The Pennsylvania Gaming Control Board (PGCB) gave green light to BetMGM’s Interactive Gaming Operator License this Wednesday, indicating that the partypoker US Network may be close to launching operations in the Keystone State.
BetMGM and partypoker are operated by Roar Digital, which is a joint-venture between GVC and MGM in the United States. The company already runs several high-profile poker brands in multiple states, including partypoker NJ, BetMGM NJ and Borgata Poker.
Presently, partypoker is able to launch in Pennsylvania under partypoker PA, but its arrival is still debatable with no clear timeline revealed to the general public. While BetMGM now has a license, nothing in the available information suggests that the company is looking to launch online poker.
At present date, PokerStars PA remains the sole online poker card room in the state, and it has been a de facto monopolist insofar as poker is concerned. However, during a previous meeting of the board dating back to September 30, the regulator approved 888 as a possible entry into the state.
As a result, 888poker PA and WSOP PA may soon make their mark in the state. However, there have been no license applications submitted by 888 with the PGCB, meaning the company is still deliberating its next move.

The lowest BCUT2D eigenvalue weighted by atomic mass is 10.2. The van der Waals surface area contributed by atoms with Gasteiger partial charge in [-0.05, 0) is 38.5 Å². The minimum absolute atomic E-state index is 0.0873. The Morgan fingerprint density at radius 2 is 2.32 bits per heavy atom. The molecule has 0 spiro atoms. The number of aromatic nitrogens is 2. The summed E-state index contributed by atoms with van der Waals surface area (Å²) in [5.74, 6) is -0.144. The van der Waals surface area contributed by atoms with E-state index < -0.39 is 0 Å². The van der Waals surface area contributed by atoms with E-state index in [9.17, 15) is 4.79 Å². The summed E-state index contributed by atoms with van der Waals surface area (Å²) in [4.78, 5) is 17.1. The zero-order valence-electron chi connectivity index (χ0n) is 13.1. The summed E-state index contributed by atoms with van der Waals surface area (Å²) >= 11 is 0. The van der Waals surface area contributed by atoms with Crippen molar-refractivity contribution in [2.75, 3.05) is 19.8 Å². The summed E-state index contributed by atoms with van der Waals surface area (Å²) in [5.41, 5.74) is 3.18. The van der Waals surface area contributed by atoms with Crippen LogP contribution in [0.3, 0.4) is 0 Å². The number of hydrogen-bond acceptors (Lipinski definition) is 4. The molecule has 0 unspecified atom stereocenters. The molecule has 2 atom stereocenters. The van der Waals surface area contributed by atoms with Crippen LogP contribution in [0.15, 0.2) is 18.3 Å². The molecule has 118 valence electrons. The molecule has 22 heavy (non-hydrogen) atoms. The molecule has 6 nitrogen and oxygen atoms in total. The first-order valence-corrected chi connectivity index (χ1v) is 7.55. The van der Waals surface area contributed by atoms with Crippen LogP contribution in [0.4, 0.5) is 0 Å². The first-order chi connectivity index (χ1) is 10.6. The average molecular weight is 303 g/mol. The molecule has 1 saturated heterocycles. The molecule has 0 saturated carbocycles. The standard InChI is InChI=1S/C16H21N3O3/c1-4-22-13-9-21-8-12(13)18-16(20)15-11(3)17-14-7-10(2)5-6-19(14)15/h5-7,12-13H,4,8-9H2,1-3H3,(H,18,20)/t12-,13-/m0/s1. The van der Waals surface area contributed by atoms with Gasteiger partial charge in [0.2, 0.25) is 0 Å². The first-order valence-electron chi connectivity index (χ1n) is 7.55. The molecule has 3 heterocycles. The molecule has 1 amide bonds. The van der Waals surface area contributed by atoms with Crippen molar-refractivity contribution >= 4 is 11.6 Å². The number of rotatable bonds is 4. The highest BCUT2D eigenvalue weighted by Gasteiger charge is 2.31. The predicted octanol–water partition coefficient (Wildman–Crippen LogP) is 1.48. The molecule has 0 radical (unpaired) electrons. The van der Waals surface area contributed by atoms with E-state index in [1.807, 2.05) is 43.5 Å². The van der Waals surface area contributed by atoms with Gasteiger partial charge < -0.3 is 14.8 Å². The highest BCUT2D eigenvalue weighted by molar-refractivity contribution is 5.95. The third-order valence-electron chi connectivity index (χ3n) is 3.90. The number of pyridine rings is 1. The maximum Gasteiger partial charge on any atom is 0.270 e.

Why Are Poker Operators Hesitant in Pennsylvania?
In light of Pennsylvania’s vibrant poker market, one question keeps cropping up. Why aren’t more brands queuing up to enter the market? Now, while PokerStars PA posted some $35 million in revenue so far, it doesn’t necessarily mean that the platform won as much.
Much of the money is just paid back in tournament prizes, promotions, and tax. The actual net profit is very small, and poker generally enjoys much paltrier interest than sports betting enjoy for example.
New Jersey, which has a smaller population, is still ahead in terms of overall poker revenue, or in the very least has multiple poker networks, including partypoker, PokerStars, and WSOP, making it the more advanced poker state in the country.
However, Pennsylvania can seek another incentive to attract more poker players, and precisely by joining the so-called liquidity. In other words, that would mean merging all states that support online poker and bringing their consumer bases together.
However, the complications stemming from a new opinion on the Wire Act of 1961 brought up early in 2019 means that the transaction of cross-state data, which applies to sharing liquidity, may become a federal offense before long, which forces many poker brands to play it close to the chest.
With the Wire Act hanging over the future of online poker like a Damocles sword, it’s natural that brands feel a little fidgety.